On March 7, 2019, Cambria Company LLC filed petitions on behalf of the domestic industry with the U.S. Department of Commerce (Commerce) and the U.S. International Trade Commission (Commission) seeking antidumping and countervailing duties on imports of certain quartz surface products from India and Turkey. According to the petitions, quartz surface product imports from these two countries are being sold at less than fair value in the United States and receive countervailable subsidies, causing material injury and threatening further material injury to the U.S. industry if duties are not imposed.

The covered quartz surface products consist of:

Slabs and other surfaces created from a mixture of materials that includes predominately silica (e.g., quartz, quartz powder, cristobalite, glass powder) as well as a resin binder (e.g., an unsaturated polyester). The incorporation of other materials, including, but not limited to, pigments, cement or other additives does not remove the merchandise from the scope of the investigation. However, the scope of the investigation only includes products where the silica content is greater than any other single material, by actual weight. Quartz surface products are typically sold as rectangular slabs with a total surface area of approximately 45 to 60 square feet and a nominal thickness of one, two or three centimeters. However, the scope of this investigation includes surface products of all other sizes, thicknesses and shapes. In addition to slabs, the scope of this investigation includes, but is not limited to, other surfaces such as countertops, backsplashes, vanity tops, bar tops, work tops, tabletops, flooring, wall facing, shower surrounds, fire place surrounds, mantels and tiles. Certain quartz surface products are covered by the investigation whether polished or unpolished, cut or uncut, fabricated or not fabricated, cured or uncured, edged or not edged, finished or unfinished, thermoformed or not thermoformed, packaged or unpackaged, and regardless of the type of surface finish.

In addition, quartz surface products are covered by the investigation whether or not they are imported attached to, or in conjunction with, non-subject merchandise such as sinks, sink bowls, vanities, cabinets and furniture. If quartz surface products are imported attached to, or in conjunction with, such non-subject merchandise, only the quartz surface product is covered by the scope.

The petitions note that covered quartz surface products include material matching the scope description that has been finished, packaged or otherwise fabricated in a third country, including by cutting, polishing, curing, edging, thermoforming, attaching to or packaging with another product, or any other finishing, packaging or fabrication that would not otherwise remove the merchandise from the scope of the investigation if performed in the country of manufacture of the quartz surface products. The products subject to the scope are currently classified in the Harmonized Tariff Schedule of the United States (HTSUS) under the subheading 6810.99.0010. Subject merchandise may also enter under subheadings 6810.11.0010, 6810.11.0070, 6810.19.1200, 6810.19.1400, 6810.19.5000, 6810.91.0000, 6810.99.0080, 6815.99.4070, 2506.10.0010, 2506.10.0050, 2506.20.0010, 2506.20.0080 and 7016.90.10.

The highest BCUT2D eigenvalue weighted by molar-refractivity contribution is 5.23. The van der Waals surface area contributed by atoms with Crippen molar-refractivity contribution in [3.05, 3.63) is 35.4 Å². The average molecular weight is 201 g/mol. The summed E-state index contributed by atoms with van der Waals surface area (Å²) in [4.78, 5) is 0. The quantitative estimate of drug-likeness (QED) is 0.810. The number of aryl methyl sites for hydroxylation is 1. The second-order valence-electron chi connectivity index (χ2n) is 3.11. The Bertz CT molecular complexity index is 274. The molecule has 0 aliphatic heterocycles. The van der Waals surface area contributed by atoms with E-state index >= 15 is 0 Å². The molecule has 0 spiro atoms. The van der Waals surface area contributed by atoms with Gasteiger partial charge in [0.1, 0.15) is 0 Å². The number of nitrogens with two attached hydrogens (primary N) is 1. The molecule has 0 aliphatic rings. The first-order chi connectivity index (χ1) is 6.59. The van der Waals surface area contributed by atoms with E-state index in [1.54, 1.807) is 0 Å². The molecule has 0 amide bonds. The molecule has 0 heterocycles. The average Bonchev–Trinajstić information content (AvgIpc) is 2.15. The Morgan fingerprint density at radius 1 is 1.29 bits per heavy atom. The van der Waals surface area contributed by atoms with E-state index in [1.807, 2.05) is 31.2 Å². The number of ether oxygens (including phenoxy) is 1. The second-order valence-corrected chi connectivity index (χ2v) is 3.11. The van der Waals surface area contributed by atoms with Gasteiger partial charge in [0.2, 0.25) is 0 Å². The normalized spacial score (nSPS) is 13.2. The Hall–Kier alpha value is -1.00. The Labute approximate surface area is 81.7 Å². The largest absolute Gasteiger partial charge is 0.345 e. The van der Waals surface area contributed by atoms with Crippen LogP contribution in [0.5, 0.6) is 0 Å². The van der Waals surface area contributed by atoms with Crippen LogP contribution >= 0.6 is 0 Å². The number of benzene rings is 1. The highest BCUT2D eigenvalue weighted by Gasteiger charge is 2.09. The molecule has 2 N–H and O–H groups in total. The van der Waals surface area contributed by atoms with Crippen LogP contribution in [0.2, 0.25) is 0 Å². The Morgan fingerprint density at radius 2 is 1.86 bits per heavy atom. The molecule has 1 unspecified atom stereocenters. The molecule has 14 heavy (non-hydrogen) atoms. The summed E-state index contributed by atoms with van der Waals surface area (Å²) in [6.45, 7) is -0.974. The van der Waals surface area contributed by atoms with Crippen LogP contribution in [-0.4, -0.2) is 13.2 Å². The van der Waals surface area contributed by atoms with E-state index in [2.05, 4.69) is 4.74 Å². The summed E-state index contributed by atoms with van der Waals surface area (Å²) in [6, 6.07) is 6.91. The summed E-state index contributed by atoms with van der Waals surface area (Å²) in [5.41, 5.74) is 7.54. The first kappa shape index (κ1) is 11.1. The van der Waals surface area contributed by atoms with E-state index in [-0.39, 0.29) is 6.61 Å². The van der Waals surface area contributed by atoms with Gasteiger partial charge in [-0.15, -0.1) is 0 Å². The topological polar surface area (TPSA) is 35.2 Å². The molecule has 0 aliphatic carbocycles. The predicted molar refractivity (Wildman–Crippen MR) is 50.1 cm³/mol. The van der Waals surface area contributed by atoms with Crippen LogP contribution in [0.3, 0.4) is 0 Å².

The scope of the proposed investigation does not cover quarried stone surface products, such as granite, marble, soapstone or quartzite. Specifically excluded from the scope of the investigations are certain crushed glass surface products.

According to the petitions, imports of the covered quartz surface products have doubled from 2017 to 2018 in volume (from 7,146,422 to 14,675,372 square feet), and nearly doubled in value (from $62,159,496 to $106,062,082). In the petitions, Cambria Company LLC states that it has not yet identified any specific examples of lost sales and revenues due to these imports from India and Turkey but that there should be evidence of such losses at the distributor and fabricator level. As a result, the petitioner claims that unfairly priced quartz surface product imports are having direct, significant adverse effects on the domestic industry, such as price suppression, resulting in lost sales and lost revenue to the U.S. industry.

Regarding countervailable subsidies, the petitions allege that the Indian producers receive subsidies for “Export Oriented Units,” the Export Promotion of Capital Goods Scheme, special financing for exports and participation in Special Economic Zones. For Turkish producers, the alleged subsidies include preferential tax treatment for revenue earned on export sales, numerous preferential credit programs for export sales and preferential loans for investments in export-oriented businesses.

The petitions identify numerous alleged Indian and Turkish producers and exports of the covered products to the United States at allegedly dumped and subsidized prices. The petitions also identify known U.S. importers of the covered quartz surface products from India and Turkey.

Commerce will determine by May 28, 2019, whether to formally initiate the antidumping investigation and countervailing duty investigation and, if Commerce does, the Commission will decide 25 days thereafter whether there is a reasonable indication of existing material injury or threat of material injury to the domestic industry that will require continuation of the investigation.